For many industrial manufacturers, the COVID-19 pandemic posed sudden and drastic challenges as demand for products fell and geopolitical trade conditions severely disrupted access to markets, distribution channels, and suppliers. The shock to the Aerospace & Defense industry, for example, has been swift and painful due to reduced travel. Bailouts and financing packages are being offered by many governments around the world. Another key sector, Automotive, has also seen greatly reduced demand for new vehicles as consumers have reduced spending and trade tensions have increased tariffs. An area of opportunity for industrial manufacturing companies has been M&A of distressed companies. The speed of recovery for industrial manufacturing is highly dependent on recovery from the pandemic and what becomes the new reality for commuting and travel. Companies in this sector will need to utilize key market data to inform long-term strategic decisions based on shifts in demand and their downstream impacts. Investing in their digital transformation will be paramount. For IT leaders in the sector, especially in discrete manufacturing, instilling organizational agility and adaptability to prevent shocks to the system must be a priority along with implementing fully integrated processes, systems and data that connect all parts of the enterprise — from the manufacturing shop floor to the extended supplier and customer ecosystem, and administrative and support functions. The ability to use insights from data to predict supply chain risks, dynamically manage inventory to unlock value and ensure just in time operations will be key as companies in this sector enter the new reality.

Analytics & insight

To recognize the efficiency and productivity gains mandated by the Board, CIOs in this sector recognize that advancing the business’ data fluency and technical acumen will become a new core competency. The challenges are real with data being spread across a wide variety of disparate systems and legacy platforms, often unstructured and in different formats. This is particularly important through the supply chain, with real-time decision making needed on a continual basis. Only through the ability to access and read external data signals can manufacturers stay ahead and keep their agility. With increasing the organization’s data literacy a priority for a high proportion of IT leaders in the sector (59 percent), there is clearly further to go.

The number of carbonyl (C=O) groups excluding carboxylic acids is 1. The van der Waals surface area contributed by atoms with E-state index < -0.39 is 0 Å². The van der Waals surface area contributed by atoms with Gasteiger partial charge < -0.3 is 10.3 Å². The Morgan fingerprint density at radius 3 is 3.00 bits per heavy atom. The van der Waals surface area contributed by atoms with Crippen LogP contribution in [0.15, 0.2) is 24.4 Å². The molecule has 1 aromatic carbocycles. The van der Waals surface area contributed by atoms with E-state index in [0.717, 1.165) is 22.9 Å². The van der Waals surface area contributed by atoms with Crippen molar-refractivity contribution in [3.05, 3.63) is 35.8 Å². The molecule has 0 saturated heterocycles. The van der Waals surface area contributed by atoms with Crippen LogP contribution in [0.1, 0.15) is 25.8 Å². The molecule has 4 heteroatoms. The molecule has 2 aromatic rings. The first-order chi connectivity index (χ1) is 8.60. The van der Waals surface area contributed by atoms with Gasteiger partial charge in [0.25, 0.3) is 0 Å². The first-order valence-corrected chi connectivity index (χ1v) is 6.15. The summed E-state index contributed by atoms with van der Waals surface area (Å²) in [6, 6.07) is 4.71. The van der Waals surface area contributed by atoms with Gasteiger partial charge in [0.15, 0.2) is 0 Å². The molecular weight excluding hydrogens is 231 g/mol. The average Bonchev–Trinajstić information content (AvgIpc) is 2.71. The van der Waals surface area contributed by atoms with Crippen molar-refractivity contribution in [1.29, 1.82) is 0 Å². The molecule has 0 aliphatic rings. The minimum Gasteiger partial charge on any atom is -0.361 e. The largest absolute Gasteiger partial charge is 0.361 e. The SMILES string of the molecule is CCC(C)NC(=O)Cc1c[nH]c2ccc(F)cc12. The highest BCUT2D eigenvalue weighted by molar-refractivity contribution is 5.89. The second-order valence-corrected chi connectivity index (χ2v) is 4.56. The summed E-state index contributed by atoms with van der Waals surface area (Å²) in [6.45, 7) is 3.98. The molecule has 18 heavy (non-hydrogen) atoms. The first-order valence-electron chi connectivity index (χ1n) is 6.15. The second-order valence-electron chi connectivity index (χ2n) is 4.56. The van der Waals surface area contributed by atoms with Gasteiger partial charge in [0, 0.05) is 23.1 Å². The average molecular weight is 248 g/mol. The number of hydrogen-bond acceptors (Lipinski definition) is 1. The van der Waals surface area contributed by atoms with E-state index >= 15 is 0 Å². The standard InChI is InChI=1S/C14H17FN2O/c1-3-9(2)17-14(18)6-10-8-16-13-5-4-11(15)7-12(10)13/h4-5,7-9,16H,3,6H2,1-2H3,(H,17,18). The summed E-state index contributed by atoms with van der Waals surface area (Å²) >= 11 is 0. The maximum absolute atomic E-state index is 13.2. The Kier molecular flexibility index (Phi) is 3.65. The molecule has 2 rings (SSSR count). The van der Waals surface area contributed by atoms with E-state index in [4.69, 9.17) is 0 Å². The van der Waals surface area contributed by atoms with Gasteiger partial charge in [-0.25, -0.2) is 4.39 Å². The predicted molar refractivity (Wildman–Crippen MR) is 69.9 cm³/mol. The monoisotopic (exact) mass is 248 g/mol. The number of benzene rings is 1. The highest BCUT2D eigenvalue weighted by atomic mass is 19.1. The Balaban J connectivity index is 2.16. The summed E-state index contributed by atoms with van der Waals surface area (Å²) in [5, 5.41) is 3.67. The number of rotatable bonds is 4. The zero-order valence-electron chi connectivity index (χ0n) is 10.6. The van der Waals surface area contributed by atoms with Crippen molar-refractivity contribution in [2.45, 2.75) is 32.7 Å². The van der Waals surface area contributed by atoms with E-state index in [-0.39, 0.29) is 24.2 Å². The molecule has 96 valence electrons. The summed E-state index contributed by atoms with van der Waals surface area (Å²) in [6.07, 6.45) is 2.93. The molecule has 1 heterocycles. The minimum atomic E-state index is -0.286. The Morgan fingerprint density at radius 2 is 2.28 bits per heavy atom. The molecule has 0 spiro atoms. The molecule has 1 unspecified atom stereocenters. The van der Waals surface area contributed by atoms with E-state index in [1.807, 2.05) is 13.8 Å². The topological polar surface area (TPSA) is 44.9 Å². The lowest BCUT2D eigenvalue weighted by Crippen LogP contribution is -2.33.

What now?

COVID-19 has changed the landscape. With technology more important than ever to organizations’ ability to survive and thrive, the opportunity has never been greater for CIOs to work as strategic partners with the business. Seven in ten IT leaders report increased collaboration between the business and technology teams — this relationship is something that CIOs must build on to ensure their organization’s digital transformation success. For CIOs in industrial manufacturing, now is the time to act as strategic partners to the business given the scale of the challenge that some organizations face. Leanness, agility, operational efficiency must be the watchwords — along with highly targeted investments in cutting edge technology to make crucial marginal gains in the manufacturing process.

Manufacturers are being tested as never before. The enterprises that do best in these severely adverse conditions will likely be the ones that are most agile across a wide range of endeavors. In particular, the current acceleration of the digital transformation is critical to improve operational efficiency and increase competitiveness accordingly.

Stéphane Souchet
Global Head of Industrial Manufacturing
KPMG International

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